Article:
The fact that Indian stock markets have matured since the economic and financial liberalization in the early 1990s is very evident. The Sensex—which stayed well short of the 5,000 mark for most of the 1990s—crossed the 37K mark, a few days ago. Establishing a secure ecosystem, our nation’s stock markets have become one of the significant avenues for investment by the common man. It has also succeeded in pulling a sizeable retail participation. However, an enormous potential investor still lies untapped in the small and remote regions of the country.
India is a nation of over 1.3 billion people, of which a vast majority (almost 70%) are living in the rural and small towns. There are about 8 tier-1 cities, 26 tier-2 cities, 33 tier-3 cities and over 5,000 tier-4 towns, while there are more than 6,38,000 villages in the country. It is also a well known fact that more than 50% of India’s population is millennials, most of whom reside in villages and small cities. It is this group, primarily, which has a significant pie of income at their disposal. With top five metros contributing more than 80% to the total capital market investments, it must be realized that urban markets have been farmed and are reaching their optimal capacity.
The fact then that smaller regions of India offer the most potential and opportunity for capital market business is a no-brainer. Improvement in technologies such as mobile communication, internet and online trading facilities are the surest ways to broaden and fast track the geographical reach of the capital markets. With increasing access to the internet and power to purchase smartphones, smaller cities and villages have emerged as a large playground for businesses. The adoption of latest mobile technologies may be happening in the urban centers of the country, but increasingly, tier-2, tier-3 and rural areas are where volumes are growing and expected to further bloom, going forward.
Data shows that younger generation from tier-3 cities—which is tech-savvy and with some disposable income or even fresh into their jobs—prefer the mobile-phone route to trade. More than 70% of the trade volumes generated are from mobile trading platforms.
How can technology accelerate the process of tapping into the smaller towns and villages?
It is easily accessible and can reach places where physical footprints are difficult. It also provides customized solutions. Mobile trading applications and online trading platforms can be localised and tailored to meet specific features, including language requirements of a tier-2, tier-3 or even a rural market.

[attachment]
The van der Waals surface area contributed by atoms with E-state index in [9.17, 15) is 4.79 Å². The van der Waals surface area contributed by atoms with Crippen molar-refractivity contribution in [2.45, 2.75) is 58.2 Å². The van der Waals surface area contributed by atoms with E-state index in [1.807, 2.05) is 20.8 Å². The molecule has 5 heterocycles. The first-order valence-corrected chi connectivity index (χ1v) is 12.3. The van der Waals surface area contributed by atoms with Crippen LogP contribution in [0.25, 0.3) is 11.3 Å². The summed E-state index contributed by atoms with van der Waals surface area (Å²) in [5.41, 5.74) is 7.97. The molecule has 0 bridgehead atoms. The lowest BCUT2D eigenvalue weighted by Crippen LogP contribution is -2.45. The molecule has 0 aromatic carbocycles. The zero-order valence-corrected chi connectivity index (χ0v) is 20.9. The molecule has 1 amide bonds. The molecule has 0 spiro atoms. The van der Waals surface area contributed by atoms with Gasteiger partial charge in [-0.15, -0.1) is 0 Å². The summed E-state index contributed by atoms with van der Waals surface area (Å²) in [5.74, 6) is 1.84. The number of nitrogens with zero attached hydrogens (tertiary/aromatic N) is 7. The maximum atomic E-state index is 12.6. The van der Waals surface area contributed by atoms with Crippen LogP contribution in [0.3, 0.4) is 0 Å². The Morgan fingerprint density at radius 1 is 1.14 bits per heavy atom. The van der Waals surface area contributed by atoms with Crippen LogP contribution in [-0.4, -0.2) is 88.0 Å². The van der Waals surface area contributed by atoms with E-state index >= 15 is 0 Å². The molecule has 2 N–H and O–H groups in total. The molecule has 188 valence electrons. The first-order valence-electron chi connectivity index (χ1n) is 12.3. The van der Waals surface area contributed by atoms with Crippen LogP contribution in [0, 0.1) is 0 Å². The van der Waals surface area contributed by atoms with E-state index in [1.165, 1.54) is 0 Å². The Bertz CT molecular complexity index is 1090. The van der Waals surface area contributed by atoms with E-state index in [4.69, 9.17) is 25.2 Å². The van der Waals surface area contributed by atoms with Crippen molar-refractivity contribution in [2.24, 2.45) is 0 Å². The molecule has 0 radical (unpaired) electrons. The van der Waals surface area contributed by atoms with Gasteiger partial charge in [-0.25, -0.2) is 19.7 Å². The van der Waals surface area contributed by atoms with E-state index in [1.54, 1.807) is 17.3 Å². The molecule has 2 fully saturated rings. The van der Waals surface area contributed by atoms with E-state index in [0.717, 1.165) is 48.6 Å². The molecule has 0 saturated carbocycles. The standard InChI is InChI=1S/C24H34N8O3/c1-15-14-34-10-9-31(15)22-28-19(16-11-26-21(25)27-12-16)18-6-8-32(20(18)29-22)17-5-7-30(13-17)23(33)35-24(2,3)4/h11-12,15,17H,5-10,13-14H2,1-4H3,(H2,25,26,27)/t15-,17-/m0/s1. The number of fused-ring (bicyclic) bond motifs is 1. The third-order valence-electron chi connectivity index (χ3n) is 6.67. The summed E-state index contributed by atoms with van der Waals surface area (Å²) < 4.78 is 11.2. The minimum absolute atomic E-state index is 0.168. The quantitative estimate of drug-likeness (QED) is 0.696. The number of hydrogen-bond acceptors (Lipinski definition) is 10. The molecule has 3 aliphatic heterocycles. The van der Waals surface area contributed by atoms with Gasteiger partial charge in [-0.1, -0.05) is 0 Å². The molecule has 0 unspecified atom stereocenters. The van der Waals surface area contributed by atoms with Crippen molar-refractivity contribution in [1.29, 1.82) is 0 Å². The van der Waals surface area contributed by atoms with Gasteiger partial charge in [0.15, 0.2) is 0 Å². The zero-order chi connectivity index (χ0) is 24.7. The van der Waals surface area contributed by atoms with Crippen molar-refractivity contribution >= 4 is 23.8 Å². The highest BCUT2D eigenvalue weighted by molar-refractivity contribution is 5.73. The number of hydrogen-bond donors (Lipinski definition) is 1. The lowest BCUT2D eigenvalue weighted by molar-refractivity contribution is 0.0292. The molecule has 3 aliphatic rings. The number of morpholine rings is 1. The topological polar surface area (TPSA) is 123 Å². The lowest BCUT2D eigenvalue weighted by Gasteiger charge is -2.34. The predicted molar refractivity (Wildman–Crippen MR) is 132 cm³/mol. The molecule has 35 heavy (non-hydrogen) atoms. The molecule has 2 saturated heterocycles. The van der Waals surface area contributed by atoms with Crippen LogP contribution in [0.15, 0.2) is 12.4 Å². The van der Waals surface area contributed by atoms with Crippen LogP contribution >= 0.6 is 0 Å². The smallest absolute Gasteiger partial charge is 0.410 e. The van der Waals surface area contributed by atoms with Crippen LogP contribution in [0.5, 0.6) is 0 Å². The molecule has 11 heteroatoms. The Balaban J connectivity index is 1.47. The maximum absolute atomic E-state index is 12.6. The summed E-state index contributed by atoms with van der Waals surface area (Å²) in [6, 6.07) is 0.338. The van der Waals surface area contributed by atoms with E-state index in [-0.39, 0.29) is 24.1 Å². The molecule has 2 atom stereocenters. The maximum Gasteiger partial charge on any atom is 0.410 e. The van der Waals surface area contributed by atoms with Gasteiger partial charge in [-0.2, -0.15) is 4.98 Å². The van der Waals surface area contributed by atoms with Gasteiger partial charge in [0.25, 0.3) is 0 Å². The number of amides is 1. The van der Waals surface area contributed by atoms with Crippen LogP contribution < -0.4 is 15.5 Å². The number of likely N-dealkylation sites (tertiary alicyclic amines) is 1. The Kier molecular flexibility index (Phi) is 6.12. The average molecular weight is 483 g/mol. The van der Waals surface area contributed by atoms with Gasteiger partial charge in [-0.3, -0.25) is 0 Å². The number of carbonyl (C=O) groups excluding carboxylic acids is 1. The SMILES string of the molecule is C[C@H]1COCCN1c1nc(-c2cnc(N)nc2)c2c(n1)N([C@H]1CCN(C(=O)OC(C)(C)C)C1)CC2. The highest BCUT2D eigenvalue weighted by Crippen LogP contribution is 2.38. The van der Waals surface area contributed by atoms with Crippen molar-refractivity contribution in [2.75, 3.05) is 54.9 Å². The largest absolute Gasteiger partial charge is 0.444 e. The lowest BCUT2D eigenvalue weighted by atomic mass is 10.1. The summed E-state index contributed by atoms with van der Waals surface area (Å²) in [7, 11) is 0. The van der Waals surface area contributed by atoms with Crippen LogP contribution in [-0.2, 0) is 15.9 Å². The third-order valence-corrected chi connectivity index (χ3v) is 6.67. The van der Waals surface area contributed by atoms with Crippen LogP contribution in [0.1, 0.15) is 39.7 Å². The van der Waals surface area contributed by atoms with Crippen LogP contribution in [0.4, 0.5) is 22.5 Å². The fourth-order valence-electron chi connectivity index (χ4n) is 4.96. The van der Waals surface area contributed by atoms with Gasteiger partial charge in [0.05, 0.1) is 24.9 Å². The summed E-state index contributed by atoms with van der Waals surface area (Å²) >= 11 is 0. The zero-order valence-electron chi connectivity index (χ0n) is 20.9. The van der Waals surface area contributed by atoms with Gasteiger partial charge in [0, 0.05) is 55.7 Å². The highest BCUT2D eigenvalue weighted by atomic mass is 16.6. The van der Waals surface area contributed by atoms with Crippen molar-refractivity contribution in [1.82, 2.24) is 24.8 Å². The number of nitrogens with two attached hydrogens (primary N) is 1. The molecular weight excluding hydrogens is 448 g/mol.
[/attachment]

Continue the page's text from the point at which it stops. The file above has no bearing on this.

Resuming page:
Additionally, online trading platforms are more appealing to demography in small towns and villages as it allows the possibility of small-ticket investments. Equal opportunities and experiences are provided to all concerned to access the information, irrespective of the geographical location. Use of mobile apps and online platforms helps investors from small regions feel in control of their investment decisions and reduce reliability on market middlemen.
Technology also provides speed, transparency in information, and security on investments. Today, a trading member can comfortably sit at his home with a laptop, iPad, or mobile phone and execute an order with ease. Technology has allowed for shorter trade cycles. So, investors today do not have to wait long periods to see proceeds from their securities.
Moreover, distribution of a financial instrument for investment is more scalable with the help of technology and can offer a variety of investment avenues on the click of a button. It has also been observed that investors are displaying more trust on trading information generated by AI.
Technology can lower costs by helping financial institutions and businesses enhance value, improve margins, and increase efficiency manifold and therefore, in turn, also lower the cost of investments for customers.Overall, offering technology in even the smallest town could bring in fold a substantial number of retail investors, who can play a vital role in strengthening the capital markets and in turn the economic growth.